Use of 2 years of patient data to estimate intra-laboratory total imprecision of HbA(1c) measured by multiple HPLC analyzers

Clin Biochem. 2008 Feb;41(3):177-9. doi: 10.1016/j.clinbiochem.2007.10.014. Epub 2007 Nov 13.


Background: Analytic imprecision is used to assess the acceptability of HbA(1c) methods performed on a single analyzer. When multiple analyzers are used interchangeably in a laboratory, the analytic imprecision is usually increased and can obscure the detection of a genuine HbA(1c) trend or result in an artefactual patient trend. We have estimated the imprecision of HbA(1c) testing of patient specimens by three HbA(1c) analyzers independent of reference sample analysis.

Methods: Over 2 years, approximately 150,000 HbA(1c) measurements were obtained from any one of three different Bio-Rad VARIANT II HPLC analyzers operated in a large reference laboratory. We tabulated the HbA(1c) measurements of paired intra-patient blood samples drawn within 30 days of each other. We calculated the standard deviations of duplicates (SDD) of the intra-patient HbA(1c) pairs grouped by the following time intervals: 0-3 days, 4-6 days, 7-9 days, 28-30 days. The SDDs were then regressed against time with extrapolation to zero time representing the random analytic error.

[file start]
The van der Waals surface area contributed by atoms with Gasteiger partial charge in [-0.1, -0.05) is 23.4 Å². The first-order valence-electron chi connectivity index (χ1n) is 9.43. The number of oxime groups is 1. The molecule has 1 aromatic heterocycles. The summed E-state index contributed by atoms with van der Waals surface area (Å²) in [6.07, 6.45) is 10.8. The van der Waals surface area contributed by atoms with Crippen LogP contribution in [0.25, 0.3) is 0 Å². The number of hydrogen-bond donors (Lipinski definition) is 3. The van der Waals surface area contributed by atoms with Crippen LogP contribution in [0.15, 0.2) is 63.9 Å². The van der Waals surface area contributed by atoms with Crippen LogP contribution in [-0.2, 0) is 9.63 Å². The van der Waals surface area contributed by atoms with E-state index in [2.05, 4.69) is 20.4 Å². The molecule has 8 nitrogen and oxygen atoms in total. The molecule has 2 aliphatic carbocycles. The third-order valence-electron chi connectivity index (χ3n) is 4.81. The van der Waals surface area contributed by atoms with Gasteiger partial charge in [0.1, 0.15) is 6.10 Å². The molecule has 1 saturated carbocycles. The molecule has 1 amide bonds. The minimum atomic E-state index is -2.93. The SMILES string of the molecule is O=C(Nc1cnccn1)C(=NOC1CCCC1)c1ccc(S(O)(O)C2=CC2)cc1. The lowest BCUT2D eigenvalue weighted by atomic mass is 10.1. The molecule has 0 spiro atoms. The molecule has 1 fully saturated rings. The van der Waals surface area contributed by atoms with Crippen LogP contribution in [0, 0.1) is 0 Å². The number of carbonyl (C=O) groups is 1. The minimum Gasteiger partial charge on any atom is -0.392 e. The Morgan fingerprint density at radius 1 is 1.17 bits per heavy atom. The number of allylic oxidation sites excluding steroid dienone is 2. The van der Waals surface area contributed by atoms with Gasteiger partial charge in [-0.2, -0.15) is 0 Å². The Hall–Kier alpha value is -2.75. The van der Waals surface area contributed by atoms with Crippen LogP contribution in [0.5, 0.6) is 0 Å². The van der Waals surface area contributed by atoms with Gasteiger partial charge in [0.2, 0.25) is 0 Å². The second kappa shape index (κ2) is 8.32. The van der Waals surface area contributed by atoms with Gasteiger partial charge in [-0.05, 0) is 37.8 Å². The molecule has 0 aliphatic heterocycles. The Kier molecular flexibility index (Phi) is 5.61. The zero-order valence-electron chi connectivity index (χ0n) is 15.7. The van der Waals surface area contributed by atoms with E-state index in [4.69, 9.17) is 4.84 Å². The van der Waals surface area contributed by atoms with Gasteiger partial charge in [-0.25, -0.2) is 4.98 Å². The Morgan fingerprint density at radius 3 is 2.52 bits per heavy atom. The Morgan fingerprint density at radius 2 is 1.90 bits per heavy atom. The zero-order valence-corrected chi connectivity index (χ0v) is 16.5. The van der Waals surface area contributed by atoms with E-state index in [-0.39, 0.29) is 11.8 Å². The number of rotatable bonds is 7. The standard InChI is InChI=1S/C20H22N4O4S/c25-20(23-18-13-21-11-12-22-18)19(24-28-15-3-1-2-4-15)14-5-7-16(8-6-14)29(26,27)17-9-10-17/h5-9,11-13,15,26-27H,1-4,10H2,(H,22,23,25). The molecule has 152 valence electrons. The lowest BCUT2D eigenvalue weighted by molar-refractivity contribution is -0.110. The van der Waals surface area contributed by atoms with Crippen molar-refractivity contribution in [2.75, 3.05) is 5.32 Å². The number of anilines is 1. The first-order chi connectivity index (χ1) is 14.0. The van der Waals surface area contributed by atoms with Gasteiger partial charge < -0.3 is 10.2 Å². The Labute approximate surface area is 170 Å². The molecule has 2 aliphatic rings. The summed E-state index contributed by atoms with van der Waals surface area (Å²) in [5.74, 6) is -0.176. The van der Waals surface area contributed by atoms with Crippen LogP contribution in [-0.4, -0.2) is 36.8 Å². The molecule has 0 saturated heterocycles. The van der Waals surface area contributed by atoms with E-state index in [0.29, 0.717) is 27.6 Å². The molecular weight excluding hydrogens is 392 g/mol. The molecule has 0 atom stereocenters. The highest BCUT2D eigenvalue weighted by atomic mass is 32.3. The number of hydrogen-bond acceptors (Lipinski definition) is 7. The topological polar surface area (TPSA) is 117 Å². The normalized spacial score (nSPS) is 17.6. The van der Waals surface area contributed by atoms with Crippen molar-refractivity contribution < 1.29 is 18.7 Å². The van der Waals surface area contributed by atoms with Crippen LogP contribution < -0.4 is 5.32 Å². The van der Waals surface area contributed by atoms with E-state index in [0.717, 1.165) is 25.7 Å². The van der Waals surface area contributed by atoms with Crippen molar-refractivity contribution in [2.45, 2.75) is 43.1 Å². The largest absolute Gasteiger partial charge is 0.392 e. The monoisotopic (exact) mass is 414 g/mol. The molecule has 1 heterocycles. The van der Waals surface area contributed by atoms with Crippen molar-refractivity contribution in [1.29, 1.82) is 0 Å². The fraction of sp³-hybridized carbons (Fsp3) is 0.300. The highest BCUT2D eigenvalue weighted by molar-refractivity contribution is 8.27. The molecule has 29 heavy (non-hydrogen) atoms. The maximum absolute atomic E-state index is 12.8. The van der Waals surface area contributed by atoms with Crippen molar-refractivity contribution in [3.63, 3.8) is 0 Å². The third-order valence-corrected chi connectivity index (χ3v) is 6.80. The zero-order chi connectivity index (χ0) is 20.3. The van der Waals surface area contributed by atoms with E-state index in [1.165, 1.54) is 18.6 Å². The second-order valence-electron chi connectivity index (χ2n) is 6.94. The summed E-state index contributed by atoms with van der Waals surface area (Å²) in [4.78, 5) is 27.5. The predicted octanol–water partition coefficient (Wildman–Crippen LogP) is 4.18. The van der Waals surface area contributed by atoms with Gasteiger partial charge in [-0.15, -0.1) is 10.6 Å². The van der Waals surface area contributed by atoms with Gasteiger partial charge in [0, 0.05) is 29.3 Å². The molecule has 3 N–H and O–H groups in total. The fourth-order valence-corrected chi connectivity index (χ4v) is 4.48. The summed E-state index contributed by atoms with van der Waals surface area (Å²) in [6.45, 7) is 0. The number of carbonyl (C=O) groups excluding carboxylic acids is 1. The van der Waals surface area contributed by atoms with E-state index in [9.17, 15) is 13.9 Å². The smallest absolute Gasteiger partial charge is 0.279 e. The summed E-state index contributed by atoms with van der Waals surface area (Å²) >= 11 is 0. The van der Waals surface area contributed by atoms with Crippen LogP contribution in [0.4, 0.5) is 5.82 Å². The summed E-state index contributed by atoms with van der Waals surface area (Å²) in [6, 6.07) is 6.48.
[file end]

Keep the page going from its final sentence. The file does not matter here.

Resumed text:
Results: At a mean HbA(1c) of 7.16%, the total analytic imprecision (coefficient of variation [CV]) is 3.6%.

Conclusions: This variation is remarkably low, given that the HbA(1c) measurements were obtained over a 2-year period on any one of three analyzers and the long-term within-analyzer CV was usually 2.3-3.1% as assessed by reference control analysis. This approach could be extended to all HbA(1c) analyzers since unlike reference control statistics, the patient-derived random error should allow easy comparison of analytic imprecision among different analytical systems.

MeSH terms

  • Automation / instrumentation
  • Automation / statistics & numerical data
  • Blood Glucose / analysis
  • Chromatography, High Pressure Liquid / instrumentation
  • Chromatography, High Pressure Liquid / standards*
  • Clinical Laboratory Techniques / instrumentation
  • Clinical Laboratory Techniques / standards*
  • Diabetes Mellitus / blood*
  • Glycated Hemoglobin A / analysis*
  • Glycated Hemoglobin A / standards*
  • Humans
  • Observer Variation
  • Quality Control
  • Reproducibility of Results


  • Blood Glucose
  • Glycated Hemoglobin A